Useful skills for the study of Fractals and Chaos
Like all Liberal Arts Colloquia at UNCA, there is no formal requirement for this course. This is a designated math class, however, so we will do a little math. This page lets you know exactly what level of mathematical knowledge and computational skills a successful student probably has. On the other hand, you can turn this around and say that these are the skills that an eager student might want to develop.
Useful mathematical knowledge
Very roughly, most students in this class should be comfortable with the concepts of precalculus mathematics. Thus, I expect that you're familiar with the concept of a function as a rule that accepts input numbers and returns output numbers and you're familiar with the notation surrounding that concept. Thus, if we write \(f(x)=x^2\), we've defined a function that accepts a number, squares it, and returns the result. For example, \(f(2)=4\) since \(2^2=4\). I also expect you're comfortable with the geometric interpretation of a function as a graph and that you probably know that the graph of \(f(x)=x^2\) is a parabola as shown on the left below. The point \((2,4)\) is on the graph because \(f(2)=4\).
On the other hand, I won't expect you to come up with the graph of a function on your own. The graph of \(g(x)=3x(1-x)\), for example, is shown on the right above. I think that should be believable to you and you should understand that it tells you some things about the function, but coming up with that particular graph is not part of this class. I think that illustrates the fact that we're focused on concepts here. Similarly, you won't need to factor polynomials, solve complicated equations, or apply trig identities.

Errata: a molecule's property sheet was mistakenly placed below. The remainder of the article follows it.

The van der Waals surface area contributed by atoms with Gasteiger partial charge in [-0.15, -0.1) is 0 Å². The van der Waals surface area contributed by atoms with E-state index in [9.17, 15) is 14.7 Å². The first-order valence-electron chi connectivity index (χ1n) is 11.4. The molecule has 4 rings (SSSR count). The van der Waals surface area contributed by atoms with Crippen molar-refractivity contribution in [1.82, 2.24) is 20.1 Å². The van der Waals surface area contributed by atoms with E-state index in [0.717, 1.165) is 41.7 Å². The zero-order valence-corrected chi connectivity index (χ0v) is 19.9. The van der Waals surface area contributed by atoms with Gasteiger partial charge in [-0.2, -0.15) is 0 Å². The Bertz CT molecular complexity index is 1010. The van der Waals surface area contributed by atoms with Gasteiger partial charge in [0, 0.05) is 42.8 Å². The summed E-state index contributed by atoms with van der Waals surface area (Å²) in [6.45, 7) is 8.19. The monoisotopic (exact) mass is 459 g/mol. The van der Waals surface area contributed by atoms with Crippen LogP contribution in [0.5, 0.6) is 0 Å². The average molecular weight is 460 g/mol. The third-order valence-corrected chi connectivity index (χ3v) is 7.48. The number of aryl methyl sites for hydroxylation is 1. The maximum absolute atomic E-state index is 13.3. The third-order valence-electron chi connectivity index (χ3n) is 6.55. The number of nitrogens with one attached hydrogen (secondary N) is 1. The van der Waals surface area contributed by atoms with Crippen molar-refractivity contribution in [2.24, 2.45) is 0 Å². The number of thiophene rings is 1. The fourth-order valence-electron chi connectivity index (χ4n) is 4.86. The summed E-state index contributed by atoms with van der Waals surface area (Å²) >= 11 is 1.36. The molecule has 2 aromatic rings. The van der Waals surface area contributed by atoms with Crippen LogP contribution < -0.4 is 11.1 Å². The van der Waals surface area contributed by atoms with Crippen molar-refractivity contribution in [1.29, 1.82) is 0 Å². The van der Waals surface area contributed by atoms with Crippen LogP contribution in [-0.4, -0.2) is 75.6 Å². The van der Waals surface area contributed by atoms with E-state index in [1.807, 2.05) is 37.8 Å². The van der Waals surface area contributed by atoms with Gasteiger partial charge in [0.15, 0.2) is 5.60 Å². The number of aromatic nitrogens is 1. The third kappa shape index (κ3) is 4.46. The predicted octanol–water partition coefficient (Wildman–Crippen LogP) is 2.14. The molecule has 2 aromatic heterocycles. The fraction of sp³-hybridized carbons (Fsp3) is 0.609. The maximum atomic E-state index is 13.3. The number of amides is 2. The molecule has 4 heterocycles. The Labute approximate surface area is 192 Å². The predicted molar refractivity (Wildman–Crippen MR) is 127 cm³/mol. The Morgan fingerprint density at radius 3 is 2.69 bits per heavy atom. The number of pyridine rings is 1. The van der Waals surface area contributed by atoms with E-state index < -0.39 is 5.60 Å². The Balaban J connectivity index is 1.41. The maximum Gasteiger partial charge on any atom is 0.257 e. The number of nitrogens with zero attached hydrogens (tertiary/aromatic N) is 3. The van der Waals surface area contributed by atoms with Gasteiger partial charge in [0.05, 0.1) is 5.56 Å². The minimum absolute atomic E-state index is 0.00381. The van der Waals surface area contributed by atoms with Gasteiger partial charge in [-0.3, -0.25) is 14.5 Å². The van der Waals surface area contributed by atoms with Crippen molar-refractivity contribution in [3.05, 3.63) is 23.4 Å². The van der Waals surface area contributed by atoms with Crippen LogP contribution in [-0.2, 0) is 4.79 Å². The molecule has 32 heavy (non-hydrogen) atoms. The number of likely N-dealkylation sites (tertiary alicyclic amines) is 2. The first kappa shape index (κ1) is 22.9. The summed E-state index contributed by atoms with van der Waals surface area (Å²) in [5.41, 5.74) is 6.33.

One fairly important geometric concept is that of slope, which can be computed as change in \(y\) over change in \(x\). I'd expect that you probably know that the slope of \(y=2x+1\) is \(2\). You can also probably tell which line is steeper in the figure below.
I would guess that some of you have heard of the concept of the derivative of a function and that it is a new function that tells us the slope of the original function. We won't do anything particularly deep with this, but it will be useful in a couple of spots.
You certainly don't need to know what a complex number is - but, you can't really be scared to learn a bit about them as we'll use them a bit near the end of the semester.
Useful computer skills
One reason won't have to do a lot of mathematical computation is because we'll have a computer do it for us. Of course, that means we'll need to know how to use a computer!
Naturally, I expect you have good computer access - ideally, a laptop that you can sometimes bring to class. I also expect that you know how to use it to search and browse the internet and type papers. Mostly, though, you must be willing to learn more and expand on your basic skills
Finally, you do not need to know a programming language but you shouldn't be afraid to learn to type a few lines of code.